I like this perspective very much, and it’s good to know that Quakers are thinking about and perhaps even prepared to talk about environmental issues with those focused on the End Times in all their premillenial dispensationalist visions. (And variations on those themes.)

Revelation certainly has a checkered history, and while I knew that the Eastern Orthodox kept it out of their liturgy, I didn’t know that the Syrians kept it out of the Peshitta. Thank you for the extra background.

One question though - Revelation seemed to be among Fox’s favorite books, and Douglas Gwyn among others has pointed out that Quaker eschatology is more important than many Quakers seem to realize. Tillich makes similar points in his historical works, drawing loose affinity lines back to groups like the Montanists, Spiritual Franciscans, Joachim of Fiore, and others who take the Holy Spirit seriously enough to frighten the authorities.

Fox does seem to have been a genius at taking books I find difficult to square with Quakerism based on the interpretations I first had, and making them part of his story. Re-reading these books, including Revelation (but also Romans, Hebrews, and a number of others) in the light of what Fox had to say is fascinating, though it’s a journey I’m just starting.

Anyway, you provide excellent food for thought, and I’ll be contemplating it a long while.

-- comment posted by Simon St. Laurent, http://lightandsilence.org/
August 29th, 2006 at 10:51 p.m.
Sep 4, 2006 at 03:24PM | Registered CommenterMarshall Massey
There were plenty of End Times Christians in George Fox’s time, and though Fox seems to have wanted to avoid entering into protracted quarrels with them, he did sometimes provide them with answers. One such answer is described briefly in Fox’s Journal. A pamphlet seems to have been published at the time (1671): its authors are named but its title is not given.

“Whilst I was in my travails and sufferings I saw the state of the city New Jerusalem which comes out of heaven. And I and Richard Richardson and John Stubbs cast it up according to the account as it is written in the Revelations. According to the world’s account of the measure of the earth, it was ten times bigger than the earth. Yet the professors had looked upon it to be like an outward city or some town that had come out of the elements….” (Journal, Nickalls ed., Religious Society of Friends, Philadelphia, 1985, p. 575)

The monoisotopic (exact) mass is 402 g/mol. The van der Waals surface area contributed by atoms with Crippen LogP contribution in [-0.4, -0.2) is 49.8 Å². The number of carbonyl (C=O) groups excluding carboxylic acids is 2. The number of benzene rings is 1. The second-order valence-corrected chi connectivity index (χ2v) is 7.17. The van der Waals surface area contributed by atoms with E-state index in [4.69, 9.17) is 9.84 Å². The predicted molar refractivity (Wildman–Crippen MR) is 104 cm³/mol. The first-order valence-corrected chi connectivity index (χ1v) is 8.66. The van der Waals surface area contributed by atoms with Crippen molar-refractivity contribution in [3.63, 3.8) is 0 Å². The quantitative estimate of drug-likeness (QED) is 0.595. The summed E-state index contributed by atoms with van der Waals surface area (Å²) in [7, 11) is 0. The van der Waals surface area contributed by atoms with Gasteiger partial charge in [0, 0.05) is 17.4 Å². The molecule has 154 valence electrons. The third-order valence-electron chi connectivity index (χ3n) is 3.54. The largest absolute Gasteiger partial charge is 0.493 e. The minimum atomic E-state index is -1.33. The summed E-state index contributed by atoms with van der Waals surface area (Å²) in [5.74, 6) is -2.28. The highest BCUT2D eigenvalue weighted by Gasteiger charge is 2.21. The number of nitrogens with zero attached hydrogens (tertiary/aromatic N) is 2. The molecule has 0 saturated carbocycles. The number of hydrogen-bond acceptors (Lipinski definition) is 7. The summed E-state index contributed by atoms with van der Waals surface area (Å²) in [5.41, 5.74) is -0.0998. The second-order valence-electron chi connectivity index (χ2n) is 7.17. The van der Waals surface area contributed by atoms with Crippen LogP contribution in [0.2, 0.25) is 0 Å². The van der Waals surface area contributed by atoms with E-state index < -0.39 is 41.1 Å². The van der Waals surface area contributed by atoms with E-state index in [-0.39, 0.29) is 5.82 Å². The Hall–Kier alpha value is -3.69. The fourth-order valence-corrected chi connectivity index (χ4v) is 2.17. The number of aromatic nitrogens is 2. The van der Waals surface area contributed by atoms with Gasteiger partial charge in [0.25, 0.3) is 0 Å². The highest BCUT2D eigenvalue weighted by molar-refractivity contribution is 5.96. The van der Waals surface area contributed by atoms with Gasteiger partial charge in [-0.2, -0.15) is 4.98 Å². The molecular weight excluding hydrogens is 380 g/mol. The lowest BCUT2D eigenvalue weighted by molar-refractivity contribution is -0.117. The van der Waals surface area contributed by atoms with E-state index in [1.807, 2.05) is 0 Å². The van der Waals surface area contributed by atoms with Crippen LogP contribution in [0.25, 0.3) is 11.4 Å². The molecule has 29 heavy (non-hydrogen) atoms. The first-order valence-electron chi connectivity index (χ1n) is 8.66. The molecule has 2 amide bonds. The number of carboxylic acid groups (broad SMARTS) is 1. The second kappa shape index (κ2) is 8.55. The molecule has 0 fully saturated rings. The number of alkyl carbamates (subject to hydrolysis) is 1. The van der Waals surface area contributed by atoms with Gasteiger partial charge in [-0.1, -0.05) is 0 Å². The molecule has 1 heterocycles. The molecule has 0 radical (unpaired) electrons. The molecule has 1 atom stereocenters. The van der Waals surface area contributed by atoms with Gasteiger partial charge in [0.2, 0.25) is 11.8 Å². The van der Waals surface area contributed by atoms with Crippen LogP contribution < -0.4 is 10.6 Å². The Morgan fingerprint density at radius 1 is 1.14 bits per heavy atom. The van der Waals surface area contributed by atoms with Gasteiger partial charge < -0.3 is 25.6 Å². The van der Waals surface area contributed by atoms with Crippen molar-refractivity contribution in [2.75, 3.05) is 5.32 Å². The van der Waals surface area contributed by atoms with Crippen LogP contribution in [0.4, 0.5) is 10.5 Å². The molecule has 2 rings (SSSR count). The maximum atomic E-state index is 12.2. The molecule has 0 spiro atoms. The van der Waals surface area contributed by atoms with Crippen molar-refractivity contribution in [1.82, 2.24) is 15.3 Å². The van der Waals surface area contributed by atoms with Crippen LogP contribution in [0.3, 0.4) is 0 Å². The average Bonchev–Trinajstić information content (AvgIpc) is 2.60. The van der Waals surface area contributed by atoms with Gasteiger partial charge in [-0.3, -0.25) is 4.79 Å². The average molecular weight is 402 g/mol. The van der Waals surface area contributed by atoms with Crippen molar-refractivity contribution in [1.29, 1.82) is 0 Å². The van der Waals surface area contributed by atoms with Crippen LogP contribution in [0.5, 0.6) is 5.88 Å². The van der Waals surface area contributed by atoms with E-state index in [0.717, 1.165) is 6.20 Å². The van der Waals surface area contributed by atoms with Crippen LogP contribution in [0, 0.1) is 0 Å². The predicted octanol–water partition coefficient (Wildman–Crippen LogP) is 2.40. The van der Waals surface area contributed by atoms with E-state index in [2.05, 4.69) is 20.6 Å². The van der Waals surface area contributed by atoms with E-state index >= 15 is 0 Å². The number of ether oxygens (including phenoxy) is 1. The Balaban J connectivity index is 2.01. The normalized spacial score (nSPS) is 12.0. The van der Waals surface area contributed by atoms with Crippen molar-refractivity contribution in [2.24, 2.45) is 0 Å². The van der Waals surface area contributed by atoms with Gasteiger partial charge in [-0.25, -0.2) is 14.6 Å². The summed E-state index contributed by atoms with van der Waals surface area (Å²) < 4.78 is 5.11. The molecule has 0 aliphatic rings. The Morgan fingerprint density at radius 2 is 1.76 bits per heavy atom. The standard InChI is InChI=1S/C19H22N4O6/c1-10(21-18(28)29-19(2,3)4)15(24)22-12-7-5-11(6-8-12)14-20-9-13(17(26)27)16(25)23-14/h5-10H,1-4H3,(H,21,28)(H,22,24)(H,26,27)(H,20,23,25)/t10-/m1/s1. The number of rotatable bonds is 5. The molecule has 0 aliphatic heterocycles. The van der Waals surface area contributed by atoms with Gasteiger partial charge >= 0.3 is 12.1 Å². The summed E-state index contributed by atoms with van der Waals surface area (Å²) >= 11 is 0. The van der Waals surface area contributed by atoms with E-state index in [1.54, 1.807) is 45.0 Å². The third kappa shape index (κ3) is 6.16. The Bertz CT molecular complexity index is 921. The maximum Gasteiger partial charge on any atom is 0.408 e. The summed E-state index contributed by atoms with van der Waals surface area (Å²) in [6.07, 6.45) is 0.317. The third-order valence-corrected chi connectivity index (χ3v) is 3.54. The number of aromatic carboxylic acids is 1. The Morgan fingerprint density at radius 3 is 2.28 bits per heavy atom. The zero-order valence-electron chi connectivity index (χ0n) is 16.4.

Fox seems to say here not only that there is another way of seeing scriptural texts, but also that there is another way of seeing scientific measurements. The Earth is as flat as the day is long!

-- comment posted by Brian Treadway
September 1st, 2006 at 9:09 a.m.
Sep 4, 2006 at 03:25PM | Registered CommenterMarshall Massey
Some of us over at Friendly Skripture Study were uneasy about dragging this old book out into the light.

There are too many ways to use it for self-congratulation; we need to watch ourselves for that.

I wanted us to do it; we'd taken it up at our weekly study group and reduced our numbers from 'maybe five' to 'maybe three,' because we'd all been afraid of it at one time or another and some were still afraid to think about why.

What I'd found, researching for this, was that some pretty bright people had entirely different interpretations of, most of them (unlike the rapture rabbits) making good sense. It doesn't look like God's schedule for anything, but it's meaningful in a great many ways. Like a big collective dream, as one Jungian analyst was treating it.

We've gone through the letters to the churches; I don't know if the others will want to continue, as I do--but thoughtful commenters are quite welcome.

Sep 21, 2006 at 05:16PM | Unregistered Commenterforrest curo
Well, it seems way past time to respond to these comments! For courtesy's sake, Simon and Brian, I will send copies of this response to you by e-mail as well as posting them here on the blog site.

Brian's quite right that there were plenty of End Times Christians in Fox's day; and indeed, Fox himself appears to have been one such, especially before the Restoration. Check these quotes:

-- "In fairs also, and in markets, I was made to declare against their deceitful merchandise and cheating and cozening, warning all to deal justly, to speak the truth, to let their 'yea' be 'yea', and their 'nay' be 'nay'; and to do unto others as they would have others do unto them, and forewarning them of the great and terrible day of the Lord which would come upon them all." (George Fox, *Journal*, entry for 1649)

-- "Repent ye tradesmen of London, repent ye merchants and great men of the city, the day of the Lord's hand is coming upon you, the day of the Lord's wrath is to be poured upon you...." (George Fox, *A Cry for Repentance, Unto the inhabitants of London, Chiefly, And unto all those whose Fruits do shame their Profession... [n.d.])

-- "O ye earthly-minded men! give over oppressing the poor; exalt not yourselves above your fellow-creatures, for ye are all of one mould, and blood; you that set your nests on high, join house to house, field to field, till there be no place for the poor, woe is your portion. The earth is the Lord's and the fulness thereof. ...The righteous God is coming to give to every one of you according to your works...." (George Fox, *The Vision of the Wrath of God poured forth upon the Man of Sin, and upon all Professors of the World, who deny the Light of Christ...* [n.d.])

The early-to-mid-1650s were a time when the general public had no easy access to sophisticated works of Biblical analysis and criticism. Consequently it seemed quite reasonable to most of them to regard the Bible as a true and exact account of history. And so it was natural for them, looking about them at the religiously-driven turmoil of their time, to conclude that the End Times were upon them, and the prophecies in the process of being fulfilled.

Simon, Brian and Forrest, thank you for stopping by. Forrest, I wish you and your little group well with your study of the *Apocalypse*.
Sep 21, 2006 at 09:36PM | Unregistered CommenterMarshall Massey